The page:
25 May 2011
Canada Post strike looms, negotiations continue
OTTAWA—Canada Post yesterday issued a counter-offer to the proposal put forward by the Canadian Union of Postal Workers on May 23, which the post office soundly rejected as representing "a step backwards as it provides no realistic solutions to the problems facing the postal system."
CUPW said it would issue its formal response to the new Canada Post offer today, postponing any strike action till after May 28. The union must give a 72-hour notice of any strike activity.

CUPW did suggest, however, that Canada Post's counter-offer exaggerated the cost of union demands. The post office "made a statement that CUPW's proposals will cost $1.4 billion over the next 4 years. There was no explanation of these figures. Exaggerating the cost of union demands is a tactic that has been used by CPC in all previous rounds of bargaining to distract attention from the real issues and justify taking a hard line during negotiations."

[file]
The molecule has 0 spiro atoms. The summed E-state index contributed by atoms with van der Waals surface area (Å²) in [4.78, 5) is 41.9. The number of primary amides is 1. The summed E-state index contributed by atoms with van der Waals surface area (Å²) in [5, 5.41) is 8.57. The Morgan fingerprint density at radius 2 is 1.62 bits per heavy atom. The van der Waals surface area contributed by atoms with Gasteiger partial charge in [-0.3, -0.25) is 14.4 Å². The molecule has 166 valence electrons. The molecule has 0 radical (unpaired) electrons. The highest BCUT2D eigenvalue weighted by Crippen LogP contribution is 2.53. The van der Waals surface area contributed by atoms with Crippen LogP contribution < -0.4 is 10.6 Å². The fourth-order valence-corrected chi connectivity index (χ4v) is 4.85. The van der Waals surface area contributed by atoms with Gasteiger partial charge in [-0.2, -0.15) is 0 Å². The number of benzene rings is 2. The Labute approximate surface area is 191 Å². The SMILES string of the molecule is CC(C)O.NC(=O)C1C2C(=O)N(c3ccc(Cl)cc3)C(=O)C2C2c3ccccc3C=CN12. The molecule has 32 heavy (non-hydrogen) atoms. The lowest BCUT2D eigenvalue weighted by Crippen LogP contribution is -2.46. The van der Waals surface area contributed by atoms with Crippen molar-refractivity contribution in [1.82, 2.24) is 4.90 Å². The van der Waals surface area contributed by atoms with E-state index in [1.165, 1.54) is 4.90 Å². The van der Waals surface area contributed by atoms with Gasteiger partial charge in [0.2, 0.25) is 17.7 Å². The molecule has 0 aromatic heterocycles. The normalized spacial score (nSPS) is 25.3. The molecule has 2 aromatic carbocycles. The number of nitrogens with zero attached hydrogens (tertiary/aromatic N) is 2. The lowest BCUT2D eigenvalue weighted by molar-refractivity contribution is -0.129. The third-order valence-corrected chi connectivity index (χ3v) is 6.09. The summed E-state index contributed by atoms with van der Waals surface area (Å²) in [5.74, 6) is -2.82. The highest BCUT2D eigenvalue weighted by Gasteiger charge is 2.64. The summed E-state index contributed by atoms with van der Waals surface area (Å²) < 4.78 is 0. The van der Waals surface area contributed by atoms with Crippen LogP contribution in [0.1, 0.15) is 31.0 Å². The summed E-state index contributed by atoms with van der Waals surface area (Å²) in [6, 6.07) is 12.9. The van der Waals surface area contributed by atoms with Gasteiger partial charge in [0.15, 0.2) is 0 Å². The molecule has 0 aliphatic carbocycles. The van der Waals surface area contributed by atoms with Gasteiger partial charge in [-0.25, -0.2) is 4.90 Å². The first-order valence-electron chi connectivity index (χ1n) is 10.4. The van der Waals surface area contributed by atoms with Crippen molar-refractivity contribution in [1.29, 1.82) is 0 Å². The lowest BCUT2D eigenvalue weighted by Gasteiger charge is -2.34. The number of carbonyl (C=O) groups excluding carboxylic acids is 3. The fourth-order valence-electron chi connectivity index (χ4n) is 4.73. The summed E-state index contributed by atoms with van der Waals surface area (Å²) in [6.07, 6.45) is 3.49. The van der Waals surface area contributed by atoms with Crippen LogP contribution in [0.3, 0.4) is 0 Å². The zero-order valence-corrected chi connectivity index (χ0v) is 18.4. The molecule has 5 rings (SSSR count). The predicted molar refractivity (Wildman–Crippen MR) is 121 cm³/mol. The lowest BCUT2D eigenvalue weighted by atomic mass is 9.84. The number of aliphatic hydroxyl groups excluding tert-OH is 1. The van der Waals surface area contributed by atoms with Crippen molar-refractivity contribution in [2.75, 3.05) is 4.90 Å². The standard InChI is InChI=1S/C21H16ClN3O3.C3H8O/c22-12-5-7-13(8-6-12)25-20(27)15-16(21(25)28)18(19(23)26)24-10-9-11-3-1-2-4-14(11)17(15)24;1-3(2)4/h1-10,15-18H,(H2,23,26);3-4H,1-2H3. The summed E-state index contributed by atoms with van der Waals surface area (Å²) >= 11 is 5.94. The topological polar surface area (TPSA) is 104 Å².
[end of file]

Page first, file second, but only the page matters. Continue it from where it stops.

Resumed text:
"For sixteen consecutive years CPC has been profitable," said CUPW president and chief negotiator Dennis Lemelin in a statement. "Yet, throughout the current negotiations, the Employer has taken extreme positions concerning the financial aspects of the negotiations. Instead of identifying problems and discussing solutions, they came with ultimatums. In their global offer, they dropped some extreme demands, but maintained many others."

Canada Post said it would need to raise postage costs by 15% or ask for government subsidies to pay the increased costs in the union's proposal.

Meanwhile, a Canada Post press release dated May 24 states the union is proposing "changes to the delivery of advertising and promotional mail that will significantly increase the company's costs and put that entire business at risk." Neither Canada Post nor the union have yet elaborated on what that proposal entails.


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